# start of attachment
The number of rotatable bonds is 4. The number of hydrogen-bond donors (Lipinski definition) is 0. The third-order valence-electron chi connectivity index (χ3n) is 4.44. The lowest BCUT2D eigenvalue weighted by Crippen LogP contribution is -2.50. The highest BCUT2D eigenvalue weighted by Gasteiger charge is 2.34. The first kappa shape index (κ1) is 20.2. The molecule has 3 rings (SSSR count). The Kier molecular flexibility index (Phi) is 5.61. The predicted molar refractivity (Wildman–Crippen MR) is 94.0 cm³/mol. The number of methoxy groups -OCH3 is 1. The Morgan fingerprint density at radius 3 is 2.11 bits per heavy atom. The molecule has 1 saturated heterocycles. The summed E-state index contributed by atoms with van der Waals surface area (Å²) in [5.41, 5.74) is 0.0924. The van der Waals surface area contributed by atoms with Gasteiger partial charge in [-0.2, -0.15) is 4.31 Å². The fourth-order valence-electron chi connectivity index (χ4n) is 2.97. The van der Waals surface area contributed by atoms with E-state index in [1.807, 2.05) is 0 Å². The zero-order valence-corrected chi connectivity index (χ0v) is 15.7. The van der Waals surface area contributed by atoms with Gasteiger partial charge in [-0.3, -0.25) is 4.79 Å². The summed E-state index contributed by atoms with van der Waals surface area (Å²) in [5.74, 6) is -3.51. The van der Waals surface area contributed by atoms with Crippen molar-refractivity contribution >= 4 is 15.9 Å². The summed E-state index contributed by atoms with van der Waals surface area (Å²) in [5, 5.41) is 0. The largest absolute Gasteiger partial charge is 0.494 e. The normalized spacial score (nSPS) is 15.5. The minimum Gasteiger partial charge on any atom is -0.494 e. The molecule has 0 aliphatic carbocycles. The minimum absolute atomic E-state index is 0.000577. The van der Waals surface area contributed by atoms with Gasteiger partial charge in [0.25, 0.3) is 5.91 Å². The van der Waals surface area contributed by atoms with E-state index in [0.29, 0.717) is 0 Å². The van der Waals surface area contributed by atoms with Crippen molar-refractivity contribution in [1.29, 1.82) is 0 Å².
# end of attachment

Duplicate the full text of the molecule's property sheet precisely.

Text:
The number of rotatable bonds is 4. The number of hydrogen-bond donors (Lipinski definition) is 0. The third-order valence-electron chi connectivity index (χ3n) is 4.44. The lowest BCUT2D eigenvalue weighted by Crippen LogP contribution is -2.50. The highest BCUT2D eigenvalue weighted by Gasteiger charge is 2.34. The first kappa shape index (κ1) is 20.2. The molecule has 3 rings (SSSR count). The Kier molecular flexibility index (Phi) is 5.61. The predicted molar refractivity (Wildman–Crippen MR) is 94.0 cm³/mol. The number of methoxy groups -OCH3 is 1. The Morgan fingerprint density at radius 3 is 2.11 bits per heavy atom. The molecule has 1 saturated heterocycles. The summed E-state index contributed by atoms with van der Waals surface area (Å²) in [5.41, 5.74) is 0.0924. The van der Waals surface area contributed by atoms with Gasteiger partial charge in [-0.2, -0.15) is 4.31 Å². The fourth-order valence-electron chi connectivity index (χ4n) is 2.97. The van der Waals surface area contributed by atoms with E-state index in [1.807, 2.05) is 0 Å². The zero-order valence-corrected chi connectivity index (χ0v) is 15.7. The van der Waals surface area contributed by atoms with Gasteiger partial charge in [-0.3, -0.25) is 4.79 Å². The summed E-state index contributed by atoms with van der Waals surface area (Å²) in [5.74, 6) is -3.51. The van der Waals surface area contributed by atoms with Crippen molar-refractivity contribution >= 4 is 15.9 Å². The summed E-state index contributed by atoms with van der Waals surface area (Å²) in [5, 5.41) is 0. The largest absolute Gasteiger partial charge is 0.494 e. The normalized spacial score (nSPS) is 15.5. The minimum Gasteiger partial charge on any atom is -0.494 e. The molecule has 0 aliphatic carbocycles. The minimum absolute atomic E-state index is 0.000577. The van der Waals surface area contributed by atoms with Gasteiger partial charge in [0.25, 0.3) is 5.91 Å². The van der Waals surface area contributed by atoms with E-state index in [0.29, 0.717) is 0 Å². The van der Waals surface area contributed by atoms with Crippen molar-refractivity contribution in [1.29, 1.82) is 0 Å².